*Fleming-Dutra, K., et al. (2016). “Prevalence of Inappropriate Antibiotic Prescriptions Among US Ambulatory Care Visits, 2010-2011.” JAMA: the Journal of the American Medical Association 315(17): 1864-1873. https://jamanetwork.com/journals/jama/fullarticle/2518263

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Visual Problems Common in Children with Dyslexia

MedicalResearch.com Interview with:

Aparna Raghuram, OD, PhD Optometrist, Department of Ophthalmology Instructor, Harvard Medical School

Dr. Raghuram

Aparna Raghuram, OD, PhD
Optometrist, Department of Ophthalmology
Instructor, Harvard Medical School

MedicalResearch.com: What is the background for this study? What are the main findings?

Response: Developmental dyslexia is a specific learning disability of neurobiological origin whose core cognitive deficit is widely believed to involve language (phonological) processing. Although reading is also a visual task, the potential role of vision has been controversial, and experts have historically dismissed claims that visual processing might contribute meaningfully to the deficits seen in developmental dyslexia.

Nevertheless, behavioral optometrists have for decades offered vision therapy on the premise that correcting peripheral visual deficits will facilitate reading. Yet there is a surprising dearth of controlled studies documenting that such deficits are more common in children with developmental dyslexia, much less whether treating them could improve reading.

In the present study, we simply assessed the prevalence and nature of visual deficits in 29 school aged children with developmental dyslexia compared to 33 typically developing readers. We found that deficits in accommodation 6 times more frequent in the children with developmental dyslexia and deficits in ocular motor tracking were 4 times more frequent.

In all, more than three-quarters of the children with developmental dyslexia had a deficit in one or more domain of visual function domain compared to only one third of the typically reading group.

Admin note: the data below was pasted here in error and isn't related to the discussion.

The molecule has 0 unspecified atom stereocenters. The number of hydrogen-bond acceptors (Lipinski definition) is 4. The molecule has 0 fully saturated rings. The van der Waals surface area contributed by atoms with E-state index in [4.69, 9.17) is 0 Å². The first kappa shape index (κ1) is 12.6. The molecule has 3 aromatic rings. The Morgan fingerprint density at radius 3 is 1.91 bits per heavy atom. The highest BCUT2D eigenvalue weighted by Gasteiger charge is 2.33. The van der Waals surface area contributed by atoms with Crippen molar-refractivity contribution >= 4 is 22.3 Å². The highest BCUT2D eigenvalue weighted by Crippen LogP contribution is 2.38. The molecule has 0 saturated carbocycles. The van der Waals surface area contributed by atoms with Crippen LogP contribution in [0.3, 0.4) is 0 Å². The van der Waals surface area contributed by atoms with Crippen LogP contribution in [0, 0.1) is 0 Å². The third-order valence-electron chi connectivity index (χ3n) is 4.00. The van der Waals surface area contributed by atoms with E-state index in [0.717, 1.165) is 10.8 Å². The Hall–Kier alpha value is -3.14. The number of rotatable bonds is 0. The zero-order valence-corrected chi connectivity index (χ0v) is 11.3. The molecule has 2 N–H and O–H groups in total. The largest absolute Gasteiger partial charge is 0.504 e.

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Both State and Federal Marketplaces Expanded Medicaid/Chip Coverage to Eligible Patients

MedicalResearch.com Interview with:

Julie L. Hudson, PhD Center for Financing, Access, and Cost Trends Agency for Healthcare Research and Quality Rockville, Maryland

Dr. Hudson

Julie L. Hudson, PhD
Center for Financing, Access, and Cost Trends
Agency for Healthcare Research and Quality
Rockville, Maryland

MedicalResearch.com: What is the background for this study? What are the main findings? 

Response: Since 2013, public coverage has increased not only among low-income adults newly eligible for Medicaid but also among children and adults who were previously eligible for Medicaid or the Children’s Health Insurance Program (CHIP). Recent research has shown that growth in public coverage varied by state-level policy choices.

In this paper we study the growth in public coverage (Medicaid/CHIP) for three population samples living in Medicaid Expansion states between 2013 and 2015: previously eligible children, previously eligible parents, and newly eligible parents by state-level marketplace policies (Note: eligibility refers to eligible for Medicaid/CHIP, eligibility for marketplace subsidized coverage). All marketplaces are required to assess each applicants’ eligibility for both the marketplace and for Medicaid/CHIP. States running state-based marketplaces are required to enroll Medicaid-/CHIP-eligible applicants directly into public coverage (Medicaid or CHIP), but states using federally-facilitated marketplaces can opt to require their marketplace to forward these cases to state Medicaid/CHIP authorities for final eligibility determination and enrollment. We study the impact of marketplace policies on public coverage by observing changes in the probability Medicaid-/CHIP-eligible children and parents are enrolled in public coverage across three marketplace structures: state-based marketplaces that are required to enroll Medicaid-/CHIP-eligible applicants directly into public coverage, federally-facilitated marketplaces in states that enroll Medicaid-/CHIP-eligible applicants directly into public coverage, and federally-facilitated marketplaces with no authority to enroll Medicaid-/CHIP-eligible applicants into public coverage.

Supporting the existing literature, we find that public coverage grew between 2013-2015 for all three of our samples of Medicaid-/CHIP-eligible children and parents living in Medicaid expansion states. However, we show that growth in public coverage was smallest in expansion states that adopted a federally-facilitated marketplace and gave no authority to the marketplace to enroll Medicaid-/CHIP-eligible applicants directly into public coverage. Additionally, once we account for enrollment authority, we found no differences in growth of public coverage for eligible children and parents living in expansion states that adopted a state-based marketplace versus those in states that adopted a federally-facilitated marketplaces with the authority to directly enroll Medicaid-/CHIP-eligible applicants Continue reading